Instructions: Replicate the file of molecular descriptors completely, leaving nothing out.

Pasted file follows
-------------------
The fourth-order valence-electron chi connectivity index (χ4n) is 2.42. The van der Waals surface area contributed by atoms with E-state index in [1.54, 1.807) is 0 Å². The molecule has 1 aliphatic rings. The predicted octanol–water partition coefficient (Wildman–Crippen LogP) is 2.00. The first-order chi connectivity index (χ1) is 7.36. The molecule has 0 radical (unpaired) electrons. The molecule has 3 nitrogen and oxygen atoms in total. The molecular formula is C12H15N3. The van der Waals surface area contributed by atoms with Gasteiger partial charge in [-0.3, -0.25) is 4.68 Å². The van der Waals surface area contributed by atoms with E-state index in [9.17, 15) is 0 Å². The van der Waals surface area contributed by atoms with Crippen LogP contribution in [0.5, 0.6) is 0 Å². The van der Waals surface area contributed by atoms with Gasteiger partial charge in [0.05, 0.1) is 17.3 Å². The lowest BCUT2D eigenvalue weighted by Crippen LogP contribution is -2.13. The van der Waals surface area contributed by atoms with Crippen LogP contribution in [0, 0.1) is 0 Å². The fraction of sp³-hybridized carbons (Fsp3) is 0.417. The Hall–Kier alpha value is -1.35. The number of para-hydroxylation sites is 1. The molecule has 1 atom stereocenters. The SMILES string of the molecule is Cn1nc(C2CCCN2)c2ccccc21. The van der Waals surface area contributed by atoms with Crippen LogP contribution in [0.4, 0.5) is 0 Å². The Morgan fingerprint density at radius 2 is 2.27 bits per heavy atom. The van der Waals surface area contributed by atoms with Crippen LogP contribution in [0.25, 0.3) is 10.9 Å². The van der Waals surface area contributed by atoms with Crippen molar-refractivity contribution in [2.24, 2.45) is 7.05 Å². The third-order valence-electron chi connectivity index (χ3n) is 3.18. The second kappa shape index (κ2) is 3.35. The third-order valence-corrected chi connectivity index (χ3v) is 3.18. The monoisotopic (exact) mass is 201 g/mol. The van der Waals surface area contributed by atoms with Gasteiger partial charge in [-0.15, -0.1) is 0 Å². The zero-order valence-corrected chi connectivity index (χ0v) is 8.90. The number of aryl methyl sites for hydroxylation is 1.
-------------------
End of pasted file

The fourth-order valence-electron chi connectivity index (χ4n) is 2.42. The van der Waals surface area contributed by atoms with E-state index in [1.54, 1.807) is 0 Å². The molecule has 1 aliphatic rings. The predicted octanol–water partition coefficient (Wildman–Crippen LogP) is 2.00. The first-order chi connectivity index (χ1) is 7.36. The molecule has 0 radical (unpaired) electrons. The molecule has 3 nitrogen and oxygen atoms in total. The molecular formula is C12H15N3. The van der Waals surface area contributed by atoms with Gasteiger partial charge in [-0.3, -0.25) is 4.68 Å². The van der Waals surface area contributed by atoms with E-state index in [9.17, 15) is 0 Å². The van der Waals surface area contributed by atoms with Crippen LogP contribution in [0.5, 0.6) is 0 Å². The van der Waals surface area contributed by atoms with Gasteiger partial charge in [0.05, 0.1) is 17.3 Å². The lowest BCUT2D eigenvalue weighted by Crippen LogP contribution is -2.13. The van der Waals surface area contributed by atoms with Crippen LogP contribution in [0, 0.1) is 0 Å². The fraction of sp³-hybridized carbons (Fsp3) is 0.417. The Hall–Kier alpha value is -1.35. The number of para-hydroxylation sites is 1. The molecule has 1 atom stereocenters. The SMILES string of the molecule is Cn1nc(C2CCCN2)c2ccccc21. The van der Waals surface area contributed by atoms with Crippen LogP contribution in [0.4, 0.5) is 0 Å². The Morgan fingerprint density at radius 2 is 2.27 bits per heavy atom. The van der Waals surface area contributed by atoms with Crippen LogP contribution in [0.25, 0.3) is 10.9 Å². The van der Waals surface area contributed by atoms with Crippen molar-refractivity contribution in [2.24, 2.45) is 7.05 Å². The third-order valence-electron chi connectivity index (χ3n) is 3.18. The second kappa shape index (κ2) is 3.35. The third-order valence-corrected chi connectivity index (χ3v) is 3.18. The monoisotopic (exact) mass is 201 g/mol. The van der Waals surface area contributed by atoms with Gasteiger partial charge in [-0.15, -0.1) is 0 Å². The zero-order valence-corrected chi connectivity index (χ0v) is 8.90. The number of aryl methyl sites for hydroxylation is 1.